Friday, 6 November 2009

Lotus / Lily / Papyrus Flowers

The lotus, or red waterlily in Egyptian mythology is associated with one of the creation myths as the ‘blossom which came into being in the beginning’ from the primeval waters or ‘emerged from the light’. At night waterlilies close their flowers and submerge into the water, appearing again in the morning to face the rising sun. The waterlily therefore also became a symbol for the rising sun.

The ancient Egyptians also viewed the blue lotus as a sacred flower. As the plant belonging to the god Nefertem, the blue lotus appeared frequently in Egyptian art.

The Papyrus plant was a symbol of the world which had risen from the primeval waters. The papyrus was the heraldic plant of Lower Egypt. Bunches of papyrus plants were supposed to signify triumph and joy.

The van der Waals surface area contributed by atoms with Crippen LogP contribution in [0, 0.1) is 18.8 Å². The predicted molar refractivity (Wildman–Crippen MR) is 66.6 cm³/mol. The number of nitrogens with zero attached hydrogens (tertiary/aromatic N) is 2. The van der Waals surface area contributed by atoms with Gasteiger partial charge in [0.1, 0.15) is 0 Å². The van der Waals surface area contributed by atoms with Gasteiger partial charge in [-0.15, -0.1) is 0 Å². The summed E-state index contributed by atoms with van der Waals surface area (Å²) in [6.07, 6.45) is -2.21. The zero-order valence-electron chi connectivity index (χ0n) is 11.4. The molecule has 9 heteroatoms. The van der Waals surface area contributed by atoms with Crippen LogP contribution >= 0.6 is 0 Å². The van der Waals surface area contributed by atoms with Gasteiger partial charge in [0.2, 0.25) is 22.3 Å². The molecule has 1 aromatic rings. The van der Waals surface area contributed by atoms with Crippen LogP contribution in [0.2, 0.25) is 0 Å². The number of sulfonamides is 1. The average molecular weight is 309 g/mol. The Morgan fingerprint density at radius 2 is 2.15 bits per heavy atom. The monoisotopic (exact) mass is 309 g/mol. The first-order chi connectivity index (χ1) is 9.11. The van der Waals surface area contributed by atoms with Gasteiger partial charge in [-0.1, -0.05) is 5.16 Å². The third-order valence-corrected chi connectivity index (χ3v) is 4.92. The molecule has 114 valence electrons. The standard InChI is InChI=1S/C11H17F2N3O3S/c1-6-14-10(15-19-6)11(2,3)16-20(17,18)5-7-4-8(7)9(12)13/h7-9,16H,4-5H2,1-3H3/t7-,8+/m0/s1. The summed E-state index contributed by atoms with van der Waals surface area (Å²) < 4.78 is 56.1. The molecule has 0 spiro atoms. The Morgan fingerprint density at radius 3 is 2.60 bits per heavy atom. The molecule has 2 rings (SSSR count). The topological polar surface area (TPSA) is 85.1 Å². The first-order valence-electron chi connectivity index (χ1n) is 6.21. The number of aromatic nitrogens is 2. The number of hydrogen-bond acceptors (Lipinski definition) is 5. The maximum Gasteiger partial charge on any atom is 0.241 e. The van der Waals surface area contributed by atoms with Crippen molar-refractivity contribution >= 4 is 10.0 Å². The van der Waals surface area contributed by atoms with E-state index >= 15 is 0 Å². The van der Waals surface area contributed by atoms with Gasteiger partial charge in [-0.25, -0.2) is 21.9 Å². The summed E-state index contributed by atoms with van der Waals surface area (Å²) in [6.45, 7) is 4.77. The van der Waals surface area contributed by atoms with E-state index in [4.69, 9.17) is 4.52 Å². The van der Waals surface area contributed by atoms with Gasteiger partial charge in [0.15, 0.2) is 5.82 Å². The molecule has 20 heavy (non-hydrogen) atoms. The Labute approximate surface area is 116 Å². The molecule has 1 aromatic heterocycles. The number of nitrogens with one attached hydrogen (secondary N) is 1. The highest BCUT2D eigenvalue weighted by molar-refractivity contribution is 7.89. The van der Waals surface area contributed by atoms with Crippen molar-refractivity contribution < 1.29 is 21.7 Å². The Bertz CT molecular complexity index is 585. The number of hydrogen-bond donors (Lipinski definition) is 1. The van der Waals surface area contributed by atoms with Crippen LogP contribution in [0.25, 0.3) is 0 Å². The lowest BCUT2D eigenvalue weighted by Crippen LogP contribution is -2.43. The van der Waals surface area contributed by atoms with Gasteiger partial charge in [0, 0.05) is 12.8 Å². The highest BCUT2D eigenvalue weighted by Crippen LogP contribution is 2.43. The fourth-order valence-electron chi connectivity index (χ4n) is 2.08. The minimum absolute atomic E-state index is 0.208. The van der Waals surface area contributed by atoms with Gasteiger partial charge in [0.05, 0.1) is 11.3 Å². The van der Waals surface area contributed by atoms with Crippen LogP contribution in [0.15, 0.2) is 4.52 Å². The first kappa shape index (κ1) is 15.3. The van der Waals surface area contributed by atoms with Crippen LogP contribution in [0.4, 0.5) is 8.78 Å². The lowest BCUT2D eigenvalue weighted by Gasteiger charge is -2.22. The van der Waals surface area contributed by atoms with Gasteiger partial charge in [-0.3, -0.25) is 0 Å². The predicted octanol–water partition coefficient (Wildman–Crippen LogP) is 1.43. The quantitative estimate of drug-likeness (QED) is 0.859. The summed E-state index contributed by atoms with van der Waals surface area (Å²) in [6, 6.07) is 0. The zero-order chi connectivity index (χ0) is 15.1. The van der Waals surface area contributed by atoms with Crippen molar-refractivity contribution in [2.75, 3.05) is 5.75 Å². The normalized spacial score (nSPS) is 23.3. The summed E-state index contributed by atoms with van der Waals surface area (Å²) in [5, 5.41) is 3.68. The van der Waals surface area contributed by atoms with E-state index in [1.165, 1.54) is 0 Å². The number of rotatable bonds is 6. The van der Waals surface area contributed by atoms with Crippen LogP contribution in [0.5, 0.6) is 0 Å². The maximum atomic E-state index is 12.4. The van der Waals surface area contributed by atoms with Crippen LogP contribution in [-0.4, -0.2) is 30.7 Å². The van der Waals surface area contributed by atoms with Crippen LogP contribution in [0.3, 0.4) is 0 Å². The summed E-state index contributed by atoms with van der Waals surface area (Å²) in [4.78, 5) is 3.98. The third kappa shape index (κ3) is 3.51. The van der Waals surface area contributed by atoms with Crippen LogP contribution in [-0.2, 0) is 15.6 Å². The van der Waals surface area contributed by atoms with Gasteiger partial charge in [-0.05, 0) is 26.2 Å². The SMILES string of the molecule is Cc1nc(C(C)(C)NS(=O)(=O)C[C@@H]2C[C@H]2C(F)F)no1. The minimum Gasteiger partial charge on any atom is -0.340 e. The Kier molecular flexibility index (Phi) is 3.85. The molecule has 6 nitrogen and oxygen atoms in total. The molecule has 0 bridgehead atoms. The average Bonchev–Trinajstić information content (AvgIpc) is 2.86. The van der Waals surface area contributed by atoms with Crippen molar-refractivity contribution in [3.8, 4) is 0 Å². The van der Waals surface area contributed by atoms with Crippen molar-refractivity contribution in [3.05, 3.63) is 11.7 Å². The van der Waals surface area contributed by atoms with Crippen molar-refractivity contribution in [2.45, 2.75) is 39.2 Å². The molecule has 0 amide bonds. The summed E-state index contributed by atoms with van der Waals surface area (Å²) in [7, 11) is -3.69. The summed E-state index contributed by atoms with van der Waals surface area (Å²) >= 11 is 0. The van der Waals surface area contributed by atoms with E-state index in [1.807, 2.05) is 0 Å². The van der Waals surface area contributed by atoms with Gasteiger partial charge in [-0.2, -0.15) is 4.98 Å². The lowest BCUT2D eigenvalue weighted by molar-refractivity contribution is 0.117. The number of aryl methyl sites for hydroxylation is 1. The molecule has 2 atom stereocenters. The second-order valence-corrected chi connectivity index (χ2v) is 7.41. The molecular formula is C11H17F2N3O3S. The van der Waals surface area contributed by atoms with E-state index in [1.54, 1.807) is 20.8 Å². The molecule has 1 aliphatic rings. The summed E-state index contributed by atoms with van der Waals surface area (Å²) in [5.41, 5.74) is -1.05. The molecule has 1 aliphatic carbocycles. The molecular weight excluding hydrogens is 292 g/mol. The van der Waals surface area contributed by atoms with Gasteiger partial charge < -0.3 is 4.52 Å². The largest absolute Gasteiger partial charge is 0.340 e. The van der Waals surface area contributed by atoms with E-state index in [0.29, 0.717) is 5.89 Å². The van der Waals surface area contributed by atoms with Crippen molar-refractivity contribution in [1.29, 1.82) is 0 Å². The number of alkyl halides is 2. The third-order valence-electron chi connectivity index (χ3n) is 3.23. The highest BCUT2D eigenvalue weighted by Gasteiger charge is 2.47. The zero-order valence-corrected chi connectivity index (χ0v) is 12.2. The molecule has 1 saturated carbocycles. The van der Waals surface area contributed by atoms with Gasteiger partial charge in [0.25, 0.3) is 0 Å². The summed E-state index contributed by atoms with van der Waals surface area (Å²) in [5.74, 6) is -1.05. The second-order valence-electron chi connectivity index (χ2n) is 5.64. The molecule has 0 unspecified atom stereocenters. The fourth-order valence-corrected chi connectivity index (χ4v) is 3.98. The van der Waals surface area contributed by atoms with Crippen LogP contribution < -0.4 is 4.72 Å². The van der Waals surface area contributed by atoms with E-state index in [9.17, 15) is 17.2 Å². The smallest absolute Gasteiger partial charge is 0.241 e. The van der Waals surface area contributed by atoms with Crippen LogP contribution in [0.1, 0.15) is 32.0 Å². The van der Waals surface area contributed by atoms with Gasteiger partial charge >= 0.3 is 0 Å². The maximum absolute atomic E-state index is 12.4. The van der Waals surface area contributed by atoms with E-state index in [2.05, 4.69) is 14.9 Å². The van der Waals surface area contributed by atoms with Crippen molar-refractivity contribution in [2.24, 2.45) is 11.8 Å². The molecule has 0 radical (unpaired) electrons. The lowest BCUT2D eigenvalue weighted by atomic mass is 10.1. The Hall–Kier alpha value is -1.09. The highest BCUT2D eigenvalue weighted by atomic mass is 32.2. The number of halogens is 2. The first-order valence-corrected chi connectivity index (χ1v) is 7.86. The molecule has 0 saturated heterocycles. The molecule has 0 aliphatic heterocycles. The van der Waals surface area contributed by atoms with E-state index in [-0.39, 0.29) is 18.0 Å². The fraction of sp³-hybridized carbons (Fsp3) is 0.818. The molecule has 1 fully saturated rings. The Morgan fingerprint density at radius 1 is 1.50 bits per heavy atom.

Large storage jar with lotus and papyri decoration,18th dynasty Amarna (1550 - 1500 BCE).

The lotus, lily and papyrus flower features in tarot imagery, for example:
o ‘The Lady of Glory’ (Queen of Pentacles) – “The Princess holds a bunch of flowers while the sun shines in the sky”.
o ‘Uraei of the North’ ((4 of Pentacles) – Two papyrus stems representing life.
o ‘Papyrus Buds’ (8 of Chalices) – “Papyrus flowers that bend over towards the sides symbolise maturing that stops”.

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